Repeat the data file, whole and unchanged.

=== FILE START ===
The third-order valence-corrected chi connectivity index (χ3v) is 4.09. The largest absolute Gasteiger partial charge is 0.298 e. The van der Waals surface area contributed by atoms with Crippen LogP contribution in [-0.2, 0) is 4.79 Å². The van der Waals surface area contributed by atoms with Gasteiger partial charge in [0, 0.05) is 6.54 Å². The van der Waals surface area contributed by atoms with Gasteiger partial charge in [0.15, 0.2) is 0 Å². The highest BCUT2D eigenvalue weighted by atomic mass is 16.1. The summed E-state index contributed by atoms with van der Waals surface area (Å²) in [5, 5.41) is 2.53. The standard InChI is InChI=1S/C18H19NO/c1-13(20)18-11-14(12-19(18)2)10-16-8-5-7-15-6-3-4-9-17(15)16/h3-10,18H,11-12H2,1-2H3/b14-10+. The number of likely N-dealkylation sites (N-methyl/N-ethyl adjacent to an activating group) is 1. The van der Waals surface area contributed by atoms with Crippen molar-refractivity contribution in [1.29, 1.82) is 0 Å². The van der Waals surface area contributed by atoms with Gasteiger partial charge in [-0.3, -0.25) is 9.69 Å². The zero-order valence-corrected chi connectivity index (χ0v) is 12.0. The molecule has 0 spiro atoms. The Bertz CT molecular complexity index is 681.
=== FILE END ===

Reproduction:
The third-order valence-corrected chi connectivity index (χ3v) is 4.09. The largest absolute Gasteiger partial charge is 0.298 e. The van der Waals surface area contributed by atoms with Crippen LogP contribution in [-0.2, 0) is 4.79 Å². The van der Waals surface area contributed by atoms with Gasteiger partial charge in [0, 0.05) is 6.54 Å². The van der Waals surface area contributed by atoms with Gasteiger partial charge in [0.15, 0.2) is 0 Å². The highest BCUT2D eigenvalue weighted by atomic mass is 16.1. The summed E-state index contributed by atoms with van der Waals surface area (Å²) in [5, 5.41) is 2.53. The standard InChI is InChI=1S/C18H19NO/c1-13(20)18-11-14(12-19(18)2)10-16-8-5-7-15-6-3-4-9-17(15)16/h3-10,18H,11-12H2,1-2H3/b14-10+. The number of likely N-dealkylation sites (N-methyl/N-ethyl adjacent to an activating group) is 1. The van der Waals surface area contributed by atoms with Crippen molar-refractivity contribution in [1.29, 1.82) is 0 Å². The van der Waals surface area contributed by atoms with Gasteiger partial charge in [-0.3, -0.25) is 9.69 Å². The zero-order valence-corrected chi connectivity index (χ0v) is 12.0. The molecule has 0 spiro atoms. The Bertz CT molecular complexity index is 681.